Another day in America, another police shooting. This time the victim is a man named Alton Sterling, and like many other cases there is graphic video evidence to the event. The case is not clear cut at this point, but it doesn’t really need to be to arouse suspicion. A dangerous culture has infected America’s police forces, and the case of Alton Sterling is another example in an ever growing list.
Alton Sterling was shot and killed by police in Baton Rouge, Louisiana. Apparently a 9-11 call was made regarding a man wearing a red shirt selling CDs outside a convenience store. Sterling does fit the profile, as he was wearing a red shirt and was selling music CDs outside of a store. Sterling was pinned down by police officers while the potential arrest was being filmed by two different angles.
Sterling was effectively pinned, and then suddenly we hear the officers say “he’s got a gun!” The police draw their pistols and aim them directly at Sterling’s chest. Two separate rounds of shots were fired, which at this point seem to be from the police. Sterling was shot at point-blank range while pinned to the ground by multiple police officers.
In this case, Sterling did have a gun on him. However, it is not clear at all if Sterling tried to reach for his gun while the police had him pinned down. None of the videos show Sterling with a gun in his hand or reaching for a gun, and even the owner of the convenience store claimed that he never saw Sterling reach for a gun and that the police were aggressive from the moment they arrived. It should also be noted that the owner of the shop was not the one to call the police, so clearly the shop owner never felt threatened by Sterling’s presence.
Of course, the police have leaked Sterling’s arrest record (per usual when they are caught in a media shitstorm over another questionable shooting). Sterling does have an extensive record, but I am unaware of any law that makes having an arrest record a capital offense. Of course the police claim that killing Sterling was a result of them fearing for their lives because he supposedly reached for a gun. The central problem, as with many cases, is that police are trained to be too liberal in using lethal force during confrontations.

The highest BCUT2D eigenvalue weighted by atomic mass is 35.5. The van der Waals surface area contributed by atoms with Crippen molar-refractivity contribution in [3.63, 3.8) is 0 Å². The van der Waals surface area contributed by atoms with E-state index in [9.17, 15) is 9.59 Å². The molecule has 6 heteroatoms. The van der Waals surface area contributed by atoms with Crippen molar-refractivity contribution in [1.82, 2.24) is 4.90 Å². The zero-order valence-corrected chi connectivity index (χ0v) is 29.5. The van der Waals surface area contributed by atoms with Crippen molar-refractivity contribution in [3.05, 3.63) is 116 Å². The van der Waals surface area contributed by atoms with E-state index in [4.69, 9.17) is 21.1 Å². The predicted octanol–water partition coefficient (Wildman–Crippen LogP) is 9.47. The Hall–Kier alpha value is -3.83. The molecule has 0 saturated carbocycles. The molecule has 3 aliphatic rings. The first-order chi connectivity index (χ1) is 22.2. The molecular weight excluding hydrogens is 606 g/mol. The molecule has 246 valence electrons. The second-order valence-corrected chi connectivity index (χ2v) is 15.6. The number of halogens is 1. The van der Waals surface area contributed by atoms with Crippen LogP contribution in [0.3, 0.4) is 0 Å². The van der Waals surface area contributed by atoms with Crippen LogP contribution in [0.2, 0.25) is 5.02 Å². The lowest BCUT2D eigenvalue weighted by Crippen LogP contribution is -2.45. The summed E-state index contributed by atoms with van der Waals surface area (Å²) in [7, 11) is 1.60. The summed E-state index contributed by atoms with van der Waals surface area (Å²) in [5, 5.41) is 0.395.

It is absolutely the case that, across America, police are trained to shoot first and ask questions later in regards to conflicts they engage in. Great journalism has revealed that police manuals literally train their officers to treat the citizenry as enemies to occupy rather than their community members to protect. This attitude is especially prevalent in minority communities, where the police act as an occupying army rather than protectors.
The problem is that police are trained to take no risk to their life, and to shoot to kill in any perceived threat. It is usually unfair to generalize, but we see these behaviors replicate across the country, so at this point it would be near scandalous not to speak in the general nature of this problem. Police are hastily trained, and are taught never to risk their own life. Police seem to believe that their job is merely to survive the day, as if their communities were a war zone.
The reality is, no, the job of police is not merely to survive the day. Their job is to protect and serve, and to put their life on the line for this cause. Of course police have a potentially dangerous job, but they should be aware of that before signing up.
The job is to de-escalate conflict, not shoot dead any perceived threat or slight against you. If the threat is clear and present, then of course force is justified. But, we see countless examples of police not taking any risk before killing someone. I’m sorry, but your job should require you to take that risk. Police are not soldiers, and America is not a warzone. If that is police mentality, then no wonder why these tragedies happen so frequently.
Also, there is indeed a racial component to many of these deaths by police. While both blacks and whites commit an equal amount of crimes, the police reaction is almost generally targeted to black communities. That’s not to say whites have not been victims of police brutality, the overwhelming numbers are that blacks suffer disproportionately from police brutality than whites.
The examples of black Americans being killed by police over small circumstances and in questionable ways are too much to simply ignore. The fact that justice is rarely administered against the police in these cases is also staggering.
Police do target minorities more than whites, and perceive them to be more of a direct threat and source of suspicion. One great YouTube experiment showed a scenario in which both a black man and white man (on separate occasions) were open-carrying an assault rifle in public (which was legal where the scenarios were filmed). The black man was set upon aggressively by the police and was commanded immediately to drop the weapon and get on the ground. The white man was not threatened in such a way in the same incident.
Alton Sterling didn’t deserve to die or be treated in such a brutal way for selling CDs, which the store owner did not seem to mind. Eric Garner didn’t deserve to die for selling cigarettes, nor did Tamir Rice need to die for playing with a toy. In case, after case, we see a disproportionate set of violence against the powerless by police. Is it necessary to ride up on someone selling CDs (even if illegal) and conduct such aggression? Wouldn’t it have been wiser to simply approach him and tell him to move along? Was such a response needed?
Yet again we have another debate over police brutality, and more than likely it will end the way the others did. The officers in question will be given paid leave, the will be defended by their superiors, and the media will not question it, there will either be no trial or they will be found not guilty and the story quietly left for another cycle. What a sad state America is in.